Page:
But his encouragement got me thinking, What if I need to be more positive to take this journey? Maybe I can’t afford negative thoughts now. I thought about the things I want to achieve, like being a writer and a teacher or a counselor. I realized that I had to take control of my feelings to be able to achieve my goals. I thought about everything I’d been able to do so far, reminding myself that I was strong, focused, brave, and determined.
The man who encouraged me left on Monday. On Wednesday, 20 of us took a bus toward Nicaragua. It was a big bus, not fancy, but comfortable, and the countryside was beautiful. I talked to other travelers and wondered what my parents knew about where my sister and I were.
Before we crossed into Nicaragua, we had to climb over a wall. It was tall, and we had to jump off it over a ditch to get to the other side of the border. I was carrying two bags, one on my back and the other in my hand.
The men jumped first and stood on the other side to catch the women. My elder sister jumped, then told me to throw my bags, and I did. I was scared, and I waited for other women to jump. Then it was my turn. I convinced myself that I could do it because I saw the others jumping. Finally, I did. A man caught me. I breathed and thought, I’m alive. I laughed.
After crossing into Nicaragua, I thought more about the young man’s advice. I gave myself a pep talk: “Girl, fear won’t make your dreams come true or help you achieve your goals. You better make that leap of faith. You came all this way; please don’t give up. You can go on.’’ These words came alive in me and gave me courage.
Please Help, Immigrant
But I had a long way to go. At the Nicaraguan border, we had to pay $150. The officer called my sister and me over and spoke to us in English. I told him that we had $200 for both of us. He said, “No, you need to pay $300, not $200.”
I looked at my sister, and she nodded her head. I got the message and handed over $300. I was bargaining because we needed money to buy food. The little we had could get us to Honduras. We had brought $1,500 with us, and this was the first (and only) border where we had to pay this much.
By the time we got to the northern part of Mexico, my sister and I were almost out of money. Other people staying in our shelter in Nuevo Laredo, right on the border with Texas, told us about begging on the street. They told us to make our faces look sad, which for some reason made me laugh.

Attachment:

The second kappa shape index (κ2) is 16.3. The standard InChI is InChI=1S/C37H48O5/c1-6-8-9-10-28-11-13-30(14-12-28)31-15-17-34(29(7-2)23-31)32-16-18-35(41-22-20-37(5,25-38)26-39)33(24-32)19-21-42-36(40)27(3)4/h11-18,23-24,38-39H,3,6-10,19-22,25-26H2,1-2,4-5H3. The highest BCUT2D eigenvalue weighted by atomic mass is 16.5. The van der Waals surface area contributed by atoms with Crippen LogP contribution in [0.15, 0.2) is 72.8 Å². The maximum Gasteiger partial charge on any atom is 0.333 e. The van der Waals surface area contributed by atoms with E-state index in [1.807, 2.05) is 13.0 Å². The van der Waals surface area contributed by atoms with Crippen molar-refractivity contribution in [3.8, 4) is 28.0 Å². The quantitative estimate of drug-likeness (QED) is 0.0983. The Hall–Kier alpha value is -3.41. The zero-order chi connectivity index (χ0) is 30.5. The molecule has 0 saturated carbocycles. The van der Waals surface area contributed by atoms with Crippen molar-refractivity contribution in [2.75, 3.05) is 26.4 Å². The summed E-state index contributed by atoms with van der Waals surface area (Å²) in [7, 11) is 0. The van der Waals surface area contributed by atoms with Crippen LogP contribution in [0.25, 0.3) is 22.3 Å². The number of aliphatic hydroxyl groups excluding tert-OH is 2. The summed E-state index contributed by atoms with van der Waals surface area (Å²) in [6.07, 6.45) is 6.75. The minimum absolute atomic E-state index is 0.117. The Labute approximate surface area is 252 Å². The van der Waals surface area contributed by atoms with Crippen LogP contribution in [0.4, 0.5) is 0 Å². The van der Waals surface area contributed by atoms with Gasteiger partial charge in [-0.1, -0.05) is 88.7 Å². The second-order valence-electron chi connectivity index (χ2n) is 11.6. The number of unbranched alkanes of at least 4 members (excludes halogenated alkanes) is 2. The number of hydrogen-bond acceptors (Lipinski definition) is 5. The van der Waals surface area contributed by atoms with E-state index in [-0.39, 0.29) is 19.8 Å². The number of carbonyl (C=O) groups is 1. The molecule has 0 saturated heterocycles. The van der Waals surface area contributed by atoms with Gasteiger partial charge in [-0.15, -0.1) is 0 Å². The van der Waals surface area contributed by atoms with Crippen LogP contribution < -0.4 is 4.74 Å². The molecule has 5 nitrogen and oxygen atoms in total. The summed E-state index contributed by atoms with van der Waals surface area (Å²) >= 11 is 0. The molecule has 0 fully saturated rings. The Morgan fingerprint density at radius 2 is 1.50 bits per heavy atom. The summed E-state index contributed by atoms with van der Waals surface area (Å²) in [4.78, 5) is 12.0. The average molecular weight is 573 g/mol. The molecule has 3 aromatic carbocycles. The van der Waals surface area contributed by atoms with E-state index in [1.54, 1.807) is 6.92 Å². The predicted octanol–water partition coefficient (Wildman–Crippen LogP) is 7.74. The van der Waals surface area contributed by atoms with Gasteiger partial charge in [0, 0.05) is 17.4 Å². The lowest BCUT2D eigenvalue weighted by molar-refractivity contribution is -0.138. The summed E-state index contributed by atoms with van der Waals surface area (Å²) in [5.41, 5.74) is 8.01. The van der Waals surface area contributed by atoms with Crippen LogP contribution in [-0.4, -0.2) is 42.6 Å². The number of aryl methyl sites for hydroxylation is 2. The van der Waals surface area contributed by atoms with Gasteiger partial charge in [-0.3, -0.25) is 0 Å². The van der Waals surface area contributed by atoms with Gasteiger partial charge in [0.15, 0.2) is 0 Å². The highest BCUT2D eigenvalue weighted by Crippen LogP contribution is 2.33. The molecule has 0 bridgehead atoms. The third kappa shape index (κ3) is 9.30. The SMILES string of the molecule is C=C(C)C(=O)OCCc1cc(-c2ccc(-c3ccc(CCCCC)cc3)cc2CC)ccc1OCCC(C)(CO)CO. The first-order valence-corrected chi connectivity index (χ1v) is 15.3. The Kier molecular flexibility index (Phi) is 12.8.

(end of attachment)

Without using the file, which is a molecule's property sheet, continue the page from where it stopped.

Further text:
I wrote on a box, “POR FAVOR AYUDA, INMIGRANTE (please help, immigrant).” My sister and I stood in separate spots on the side of the highway begging from the cars coming over from Texas. I got $20 worth of pesos, and my sister got $15.
That night, my sister said, “I’m sorry; I can’t do this anymore.” Thinking about where she’d come from in Congo, she felt so humiliated by begging that she cried.
“We don’t have any money! What else should we do?” I asked.
She said, “I’m going to braid hair. You can speak a little English, so you can interpret for me when I get a customer.” She wrote on a sign, “COME BRAID YOUR HAIR.’’ We set up near a park where women came to get their hair done.
My sister braided hair for three days, making about $16 each day. We were able to buy food, and then we crossed into Texas.
Finding Myself in the U.S.
It was different from the other border crossings because the U.S. was our destination. Officers looked at our bags and asked us lots of questions. Then they took my sister to adult detention and me to the minors’ detention center.
It was cold, with no blanket and just a mattress on the floor. I couldn’t brush my teeth. Military officers were handing out tacos and beans. I was lonely and scared; I didn’t know my sister and I would be separated.
After three days in detention, I was sent to a shelter in Chicago without even saying goodbye to my sister. She stayed in Texas, where she still lives. We had no contact for three months; then my case manager called the detention center and tracked down my sister’s number. I cried when I heard her voice over the phone. Now we speak about once a week, when our lawyers can arrange it.
In Chicago, I learned that the U.S. government would pay for me to go to school. I thought I’d have to work all the time to live here. I didn’t know people would support and encourage me so much.
I also talked to a therapist for the first time about everything I’d been through. Finally, I cried about everything I’d been through and everything I’d left behind. Her support let me do what I couldn’t do on the journey—feel it.
The therapist helped me discover what was in me that I could not see. She showed me my positive personality traits and my talents and encouraged me to believe in my dreams. I want to be a good writer and write lots of books. I would like to write about my life experience.
She helped me think about pursuing the life I want in the U.S. I realized that the world needs someone exactly like me.
- What do you think the writer was feeling in the beginning of the story when they were leaving the Democratic Republic of the Congo?
- What kind of effect does the journey between Ecuador and the U.S. have on the writer’s mental health?
- The writer starts to think, “Maybe I can’t afford negative thoughts now.” What do you think they mean by this?
- At one point, the writer talks about making “a leap of faith.” When is a time you had to make a leap of faith? What did it take?
- What effect does therapy have on the writer at the end of the story?